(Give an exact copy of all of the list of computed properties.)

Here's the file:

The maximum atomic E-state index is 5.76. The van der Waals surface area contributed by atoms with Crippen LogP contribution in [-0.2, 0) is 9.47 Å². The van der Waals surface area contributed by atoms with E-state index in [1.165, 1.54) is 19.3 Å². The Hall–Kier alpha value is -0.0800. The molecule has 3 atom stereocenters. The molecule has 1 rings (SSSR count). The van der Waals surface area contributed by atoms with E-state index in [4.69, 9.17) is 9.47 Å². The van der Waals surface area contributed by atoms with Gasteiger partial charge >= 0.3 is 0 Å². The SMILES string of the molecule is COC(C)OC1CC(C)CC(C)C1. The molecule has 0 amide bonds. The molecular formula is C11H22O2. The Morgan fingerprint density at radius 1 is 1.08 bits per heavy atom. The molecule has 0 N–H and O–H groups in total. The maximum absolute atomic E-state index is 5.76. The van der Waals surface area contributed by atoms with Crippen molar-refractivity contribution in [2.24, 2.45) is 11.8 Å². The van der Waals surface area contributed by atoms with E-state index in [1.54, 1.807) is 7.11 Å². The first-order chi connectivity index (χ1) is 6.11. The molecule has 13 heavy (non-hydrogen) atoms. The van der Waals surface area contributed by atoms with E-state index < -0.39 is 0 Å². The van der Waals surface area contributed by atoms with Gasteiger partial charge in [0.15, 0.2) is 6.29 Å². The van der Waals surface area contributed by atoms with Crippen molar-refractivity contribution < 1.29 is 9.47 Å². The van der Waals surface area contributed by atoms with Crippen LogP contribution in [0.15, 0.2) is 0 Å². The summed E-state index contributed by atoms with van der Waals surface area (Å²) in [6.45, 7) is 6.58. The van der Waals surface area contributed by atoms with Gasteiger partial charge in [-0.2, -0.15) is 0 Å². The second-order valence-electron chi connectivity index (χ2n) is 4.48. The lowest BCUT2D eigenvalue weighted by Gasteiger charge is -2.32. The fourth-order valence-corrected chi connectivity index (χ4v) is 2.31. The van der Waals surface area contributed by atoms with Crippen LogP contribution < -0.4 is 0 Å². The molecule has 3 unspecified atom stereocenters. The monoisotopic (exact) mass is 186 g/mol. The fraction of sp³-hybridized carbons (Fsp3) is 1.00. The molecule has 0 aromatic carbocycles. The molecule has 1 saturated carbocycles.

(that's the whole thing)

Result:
The maximum atomic E-state index is 5.76. The van der Waals surface area contributed by atoms with Crippen LogP contribution in [-0.2, 0) is 9.47 Å². The van der Waals surface area contributed by atoms with E-state index in [1.165, 1.54) is 19.3 Å². The Hall–Kier alpha value is -0.0800. The molecule has 3 atom stereocenters. The molecule has 1 rings (SSSR count). The van der Waals surface area contributed by atoms with E-state index in [4.69, 9.17) is 9.47 Å². The van der Waals surface area contributed by atoms with Gasteiger partial charge >= 0.3 is 0 Å². The SMILES string of the molecule is COC(C)OC1CC(C)CC(C)C1. The molecule has 0 amide bonds. The molecular formula is C11H22O2. The Morgan fingerprint density at radius 1 is 1.08 bits per heavy atom. The molecule has 0 N–H and O–H groups in total. The maximum absolute atomic E-state index is 5.76. The van der Waals surface area contributed by atoms with Crippen molar-refractivity contribution in [2.24, 2.45) is 11.8 Å². The van der Waals surface area contributed by atoms with E-state index in [1.54, 1.807) is 7.11 Å². The first-order chi connectivity index (χ1) is 6.11. The molecule has 13 heavy (non-hydrogen) atoms. The van der Waals surface area contributed by atoms with E-state index < -0.39 is 0 Å². The van der Waals surface area contributed by atoms with Gasteiger partial charge in [0.15, 0.2) is 6.29 Å². The van der Waals surface area contributed by atoms with Crippen molar-refractivity contribution < 1.29 is 9.47 Å². The van der Waals surface area contributed by atoms with Crippen LogP contribution in [0.15, 0.2) is 0 Å². The summed E-state index contributed by atoms with van der Waals surface area (Å²) in [6.45, 7) is 6.58. The van der Waals surface area contributed by atoms with Gasteiger partial charge in [-0.2, -0.15) is 0 Å². The second-order valence-electron chi connectivity index (χ2n) is 4.48. The lowest BCUT2D eigenvalue weighted by Gasteiger charge is -2.32. The fourth-order valence-corrected chi connectivity index (χ4v) is 2.31. The van der Waals surface area contributed by atoms with Crippen LogP contribution < -0.4 is 0 Å². The molecule has 3 unspecified atom stereocenters. The monoisotopic (exact) mass is 186 g/mol. The fraction of sp³-hybridized carbons (Fsp3) is 1.00. The molecule has 0 aromatic carbocycles. The molecule has 1 saturated carbocycles.